Interestingly, the word evolution can be used to refer to both a theory and a fact—something Darwin himself realized. "Darwin, when he was talking about evolution, distinguished between the fact of evolution and the theory of evolution," Brown says. "The fact of evolution was that species had, in fact, evolved [i.e. changed over time]—and he had all sorts of evidence for this. The theory of evolution is an attempt to explain this evolutionary process." The explanation that Darwin eventually came up with was the idea of natural selection—roughly, the idea that an organism's offspring will vary, and that those offspring with more favorable traits will be more likely to survive, thus passing those traits on to the next generation.


Many theories are rock-solid: Scientists have just as much confidence in the theories of relativity, quantum mechanics, evolution, plate tectonics, and thermodynamics as they do in the statement that the Earth revolves around the Sun.

Other theories, closer to the cutting-edge of current research, are more tentative, like string theory (the idea that everything in the universe is made up of tiny, vibrating strings or loops of pure energy) or the various multiverse theories (the idea that our entire universe is just one of many). String theory and multiverse theories remain controversial because of the lack of direct experimental evidence for them, and some critics claim that multiverse theories aren't even testable in principle. They argue that there's no conceivable experiment that one could perform that would reveal the existence of these other universes.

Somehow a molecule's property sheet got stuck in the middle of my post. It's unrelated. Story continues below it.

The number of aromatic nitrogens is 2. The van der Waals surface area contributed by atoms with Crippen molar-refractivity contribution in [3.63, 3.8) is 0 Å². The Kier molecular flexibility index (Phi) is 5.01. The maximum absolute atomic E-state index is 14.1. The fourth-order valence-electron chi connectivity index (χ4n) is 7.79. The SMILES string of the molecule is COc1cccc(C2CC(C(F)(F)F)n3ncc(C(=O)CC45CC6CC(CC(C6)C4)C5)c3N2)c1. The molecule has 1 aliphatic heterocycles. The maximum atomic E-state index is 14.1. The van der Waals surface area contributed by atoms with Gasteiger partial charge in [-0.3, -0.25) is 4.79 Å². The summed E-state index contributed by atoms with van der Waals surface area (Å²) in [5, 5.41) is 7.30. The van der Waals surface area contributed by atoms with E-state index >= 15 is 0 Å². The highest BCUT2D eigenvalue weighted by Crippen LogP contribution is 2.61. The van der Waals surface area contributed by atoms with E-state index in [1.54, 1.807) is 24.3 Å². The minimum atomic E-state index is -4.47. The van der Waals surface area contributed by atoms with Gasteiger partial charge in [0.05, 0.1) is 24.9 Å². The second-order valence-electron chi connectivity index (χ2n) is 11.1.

Sometimes more than one theory is put forward to explain observations of natural phenomena; these theories might be said to "compete," with scientists judging which one provides the best explanation for the observations.

"That's how it should ideally work," Brown says. "You put forward your theory, I put forward my theory; we accumulate a lot of evidence. Eventually, one of our theories might prove to obviously be better than the other, over some period of time. At that point, the losing theory sort of falls away. And the winning theory will probably fight battles in the future."


More from mental floss studios